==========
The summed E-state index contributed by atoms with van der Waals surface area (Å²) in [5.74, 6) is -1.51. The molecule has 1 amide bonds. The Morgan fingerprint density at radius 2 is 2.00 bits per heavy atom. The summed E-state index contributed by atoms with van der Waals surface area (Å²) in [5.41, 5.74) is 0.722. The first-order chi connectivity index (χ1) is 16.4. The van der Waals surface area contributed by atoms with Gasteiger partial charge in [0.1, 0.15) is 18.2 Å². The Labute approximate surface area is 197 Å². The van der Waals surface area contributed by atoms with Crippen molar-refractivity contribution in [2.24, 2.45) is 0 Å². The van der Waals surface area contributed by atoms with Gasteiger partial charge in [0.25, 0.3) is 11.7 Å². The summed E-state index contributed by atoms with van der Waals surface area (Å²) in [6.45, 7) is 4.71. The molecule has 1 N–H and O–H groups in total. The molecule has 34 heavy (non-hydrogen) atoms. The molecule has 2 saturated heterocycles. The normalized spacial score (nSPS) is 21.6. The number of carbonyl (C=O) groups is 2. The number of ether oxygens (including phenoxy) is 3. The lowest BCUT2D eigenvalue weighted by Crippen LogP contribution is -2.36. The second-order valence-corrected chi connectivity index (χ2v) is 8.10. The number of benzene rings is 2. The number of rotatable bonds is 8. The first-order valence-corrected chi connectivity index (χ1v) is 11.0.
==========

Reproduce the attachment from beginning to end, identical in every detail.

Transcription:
The summed E-state index contributed by atoms with van der Waals surface area (Å²) in [5.74, 6) is -1.51. The molecule has 1 amide bonds. The Morgan fingerprint density at radius 2 is 2.00 bits per heavy atom. The summed E-state index contributed by atoms with van der Waals surface area (Å²) in [5.41, 5.74) is 0.722. The first-order chi connectivity index (χ1) is 16.4. The van der Waals surface area contributed by atoms with Gasteiger partial charge in [0.1, 0.15) is 18.2 Å². The Labute approximate surface area is 197 Å². The van der Waals surface area contributed by atoms with Crippen molar-refractivity contribution in [2.24, 2.45) is 0 Å². The van der Waals surface area contributed by atoms with Gasteiger partial charge in [0.25, 0.3) is 11.7 Å². The summed E-state index contributed by atoms with van der Waals surface area (Å²) in [6.45, 7) is 4.71. The molecule has 1 N–H and O–H groups in total. The molecule has 34 heavy (non-hydrogen) atoms. The molecule has 2 saturated heterocycles. The normalized spacial score (nSPS) is 21.6. The number of carbonyl (C=O) groups is 2. The number of ether oxygens (including phenoxy) is 3. The lowest BCUT2D eigenvalue weighted by Crippen LogP contribution is -2.36. The second-order valence-corrected chi connectivity index (χ2v) is 8.10. The number of benzene rings is 2. The number of rotatable bonds is 8. The first-order valence-corrected chi connectivity index (χ1v) is 11.0.